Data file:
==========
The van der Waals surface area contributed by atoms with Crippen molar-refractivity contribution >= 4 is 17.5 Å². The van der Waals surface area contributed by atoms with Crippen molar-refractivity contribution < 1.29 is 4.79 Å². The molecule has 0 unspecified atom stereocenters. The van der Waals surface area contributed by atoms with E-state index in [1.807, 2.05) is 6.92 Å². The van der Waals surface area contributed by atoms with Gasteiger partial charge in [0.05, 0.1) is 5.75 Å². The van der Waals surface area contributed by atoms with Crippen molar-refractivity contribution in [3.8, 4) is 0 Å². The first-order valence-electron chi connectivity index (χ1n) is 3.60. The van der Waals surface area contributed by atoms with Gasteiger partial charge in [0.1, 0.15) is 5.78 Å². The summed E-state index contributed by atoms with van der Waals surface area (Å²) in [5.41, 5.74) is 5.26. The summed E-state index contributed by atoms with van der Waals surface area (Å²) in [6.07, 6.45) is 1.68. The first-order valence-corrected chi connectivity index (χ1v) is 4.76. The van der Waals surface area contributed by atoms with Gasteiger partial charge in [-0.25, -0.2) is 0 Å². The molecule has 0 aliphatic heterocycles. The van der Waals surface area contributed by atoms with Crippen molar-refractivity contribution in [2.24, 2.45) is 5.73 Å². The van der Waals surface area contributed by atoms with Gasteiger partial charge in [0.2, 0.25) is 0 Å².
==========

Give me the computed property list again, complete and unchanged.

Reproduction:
The van der Waals surface area contributed by atoms with Crippen molar-refractivity contribution >= 4 is 17.5 Å². The van der Waals surface area contributed by atoms with Crippen molar-refractivity contribution < 1.29 is 4.79 Å². The molecule has 0 unspecified atom stereocenters. The van der Waals surface area contributed by atoms with E-state index in [1.807, 2.05) is 6.92 Å². The van der Waals surface area contributed by atoms with Gasteiger partial charge in [0.05, 0.1) is 5.75 Å². The van der Waals surface area contributed by atoms with Crippen molar-refractivity contribution in [3.8, 4) is 0 Å². The first-order valence-electron chi connectivity index (χ1n) is 3.60. The van der Waals surface area contributed by atoms with Gasteiger partial charge in [0.1, 0.15) is 5.78 Å². The summed E-state index contributed by atoms with van der Waals surface area (Å²) in [5.41, 5.74) is 5.26. The summed E-state index contributed by atoms with van der Waals surface area (Å²) in [6.07, 6.45) is 1.68. The first-order valence-corrected chi connectivity index (χ1v) is 4.76. The van der Waals surface area contributed by atoms with Gasteiger partial charge in [-0.25, -0.2) is 0 Å². The molecule has 0 aliphatic heterocycles. The van der Waals surface area contributed by atoms with Crippen molar-refractivity contribution in [2.24, 2.45) is 5.73 Å². The van der Waals surface area contributed by atoms with Gasteiger partial charge in [0.2, 0.25) is 0 Å².